by which he did them, but it was the last as to
fitness ; it was not to be a sacrifice before the time,
the time appointed of the Father ; for since he had
prepared it to that end, it was fit as to the time
of its being offered, that that should be when God
thought best also. He. x. 5.

Behold then, here is the high-priest with his
sacrifice ; and behold again, how he comes to offer
it. He comes to offer his burnt-offering at the call
of God; he comes to do it in his priestly garments,
consecrated and sanctified in his own blood ; he
comes with blood and tears, or by water and blood,
and offereth his sacrifice, himself a sacrifice unto
God for the sin of the world ; and that too at a
time when God began to be weary of the service
and sacrifices of all the world. 'Wherefore when
he cometh into the Avorld, he saith, Sacrifice and
offering thou wouldest not, but a body hast thou
prepared me,' thou hast fitted me; 'in burnt-
offerings and sacrifices for sin thou hast had no
pleasure ; then said I, Lo I come, in the volume
of the book it is written of me, to do thy will,

God.' He.x. 5-7.

[Christ the sacrifice as ivell as the high-jmest, and
how he offered it.]

Thus you see our high-priest proceeded to the
execution of his priestly office ; and now we are
come to his sacrifice, we will consider a little of
the parts thereof, and how he offered, and pleads
the same. The burnt-offering for sin had two parts,
the flesh and the fat, which fat is called the fat of
the inwards, of the kidneys, and the like. Le. Hi.
12-I6. Answerable to this, the sacrifice of Christ
had two parts, the body and the soul. The body
is the flesh, and his soul the fat ; that inward part
that must not by any means be kept from the fire.
Is. liii. 10. For without the burning of the fat, the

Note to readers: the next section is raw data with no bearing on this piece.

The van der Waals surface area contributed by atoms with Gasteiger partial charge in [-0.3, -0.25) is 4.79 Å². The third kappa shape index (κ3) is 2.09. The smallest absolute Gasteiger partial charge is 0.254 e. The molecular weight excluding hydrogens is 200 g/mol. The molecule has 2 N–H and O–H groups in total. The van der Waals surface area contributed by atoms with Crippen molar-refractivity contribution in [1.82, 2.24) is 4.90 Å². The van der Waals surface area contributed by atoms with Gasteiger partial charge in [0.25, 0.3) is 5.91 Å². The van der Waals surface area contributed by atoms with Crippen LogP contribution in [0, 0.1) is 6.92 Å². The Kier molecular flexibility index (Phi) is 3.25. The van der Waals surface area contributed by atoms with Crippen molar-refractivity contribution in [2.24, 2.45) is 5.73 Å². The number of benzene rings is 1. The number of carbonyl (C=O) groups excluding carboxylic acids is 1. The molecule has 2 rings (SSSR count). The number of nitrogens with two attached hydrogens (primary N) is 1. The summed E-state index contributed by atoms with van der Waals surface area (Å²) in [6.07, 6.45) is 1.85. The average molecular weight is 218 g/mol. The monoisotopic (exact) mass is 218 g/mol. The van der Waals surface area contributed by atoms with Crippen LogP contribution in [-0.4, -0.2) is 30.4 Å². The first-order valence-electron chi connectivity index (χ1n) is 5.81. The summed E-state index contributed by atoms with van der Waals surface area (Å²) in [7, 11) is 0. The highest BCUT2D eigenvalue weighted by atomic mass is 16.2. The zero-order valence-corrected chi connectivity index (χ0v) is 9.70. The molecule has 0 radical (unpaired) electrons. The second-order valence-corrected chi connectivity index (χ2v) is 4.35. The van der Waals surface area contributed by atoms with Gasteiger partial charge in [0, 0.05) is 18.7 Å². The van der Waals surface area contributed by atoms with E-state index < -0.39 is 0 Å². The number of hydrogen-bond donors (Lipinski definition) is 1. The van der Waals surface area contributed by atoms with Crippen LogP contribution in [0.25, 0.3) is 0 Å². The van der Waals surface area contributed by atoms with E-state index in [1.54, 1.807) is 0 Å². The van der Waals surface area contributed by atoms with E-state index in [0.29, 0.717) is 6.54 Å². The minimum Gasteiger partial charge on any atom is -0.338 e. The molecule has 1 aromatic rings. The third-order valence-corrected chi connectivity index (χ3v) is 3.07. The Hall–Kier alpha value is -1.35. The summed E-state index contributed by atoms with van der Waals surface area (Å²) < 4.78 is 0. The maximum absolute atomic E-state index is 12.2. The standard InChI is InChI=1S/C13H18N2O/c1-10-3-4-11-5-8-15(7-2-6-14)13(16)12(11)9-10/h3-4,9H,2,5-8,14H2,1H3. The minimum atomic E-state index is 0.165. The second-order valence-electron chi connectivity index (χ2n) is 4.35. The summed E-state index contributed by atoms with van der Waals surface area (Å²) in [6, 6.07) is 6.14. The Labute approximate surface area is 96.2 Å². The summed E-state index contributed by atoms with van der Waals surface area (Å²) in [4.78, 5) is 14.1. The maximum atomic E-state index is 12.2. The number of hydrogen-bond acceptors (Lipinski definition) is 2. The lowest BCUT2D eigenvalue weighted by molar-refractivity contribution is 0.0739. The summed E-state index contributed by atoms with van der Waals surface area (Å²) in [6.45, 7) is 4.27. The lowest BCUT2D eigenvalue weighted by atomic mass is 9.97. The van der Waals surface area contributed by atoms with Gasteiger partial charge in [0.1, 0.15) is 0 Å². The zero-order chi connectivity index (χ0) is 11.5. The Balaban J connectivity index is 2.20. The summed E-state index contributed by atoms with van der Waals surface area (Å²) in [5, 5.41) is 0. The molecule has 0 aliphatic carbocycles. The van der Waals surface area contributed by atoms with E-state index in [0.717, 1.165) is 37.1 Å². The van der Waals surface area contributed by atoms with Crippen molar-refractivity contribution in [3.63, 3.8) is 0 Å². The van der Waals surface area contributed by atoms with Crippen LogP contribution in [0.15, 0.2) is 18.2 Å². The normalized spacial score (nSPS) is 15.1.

burnt-offering and sin-offering, both which was a
figure of the sacrifice of our high-priest, was
counted imperfect, and so not acceptable.

And it is observable, that in these kind of offer-
ings, when they were to be burned, the fat and
the head must be laid and be burned together ;
and the priest ' shall cut it into his pieces with his
head and his fat ; and the priest shall lay them in
order on the wood that is on the fire which is upon
the altar.' Le.i.12. To signify, methinks, the feeling
sense that this sacrifice of his body and soul should
have of the curse of God due to sin, all the while

that it suffered for sin. And therefore it is from
this that this sacrifice has the name of burnt-
offering, it is the burnt-offering for the burning,
because of the burning upon the altar all night,
until the morning; and the fire of the altar shall
be burning in it.

The fat made the flame to increase and to as-
cend ; wherefore God speaks affectionately of the
fat, saying, The fat of mine offerings. And again,
' He shall see of the travail of his soul and shall
be satisfied. ' is. liu. 10-12. The soul-groans, the
soul-cries, the soul-conflicts that the Son of God
had, together with his soul-submission to his Fa-
ther's will, when he was made a sacrifice for sin,
did doubtless flame bright, ascend high, and cast
out a sweet savour unto the nostrils of God, whose
justice was now appeasing for the sin of men.

His flesh also was part of this sacrifice, and was
made to feel that judgment of God for sin that it
Avas capable of. And it was capable of feeling
much, so long as natural life, and so, bodily sense,
remained. It also began to feel with the soul,
by reason of the union that was betwixt them both;
the soul felt, and the body bled ; the soul was in
an agony, and the body sweat blood ; the soul
wrestled with the judgment and curse of the law,
and the body, to show its sense and sympathy,
sent out dolorous cries, and poured out rivers of
tears before God. We will not here at large
speak of the lashes, of the crown of thorns, of how
his face was bluft* with blows and blood; also
how he was wounded, pierced, and what pains he
felt while life lasted, as he suffered for our sins ;
though these things are also prefigured in the old
law, by the nippiug or wringing of the head, the
cutting of the sacrifice in pieces, and burning it in
the fire. Le. i. Now, you must know, that as the
high-priest was to offer his sacrifice, so he was
to bring the blood thereof to the mercy-seat or
throne of grace, where now our Jesus is ; he was
to offer it at the door of the tabernacle, and to
carry the blood within the veil ; of both which a

[Christ a willing and an effectual sacrifice.]

1. He was to offer it, and how? Not grudg-
ingly, nor as by compulsion, but of a voluntary
will and cheerful mind: 'If his offering be a burnt-
sacrifice of the herd, let him offer a male without
blemish ; he shall offer it of his own voluntary will.'
Le. i. 3. Thus did Christ when he offered up him-
self, as is manifest by that which follows. (1.) He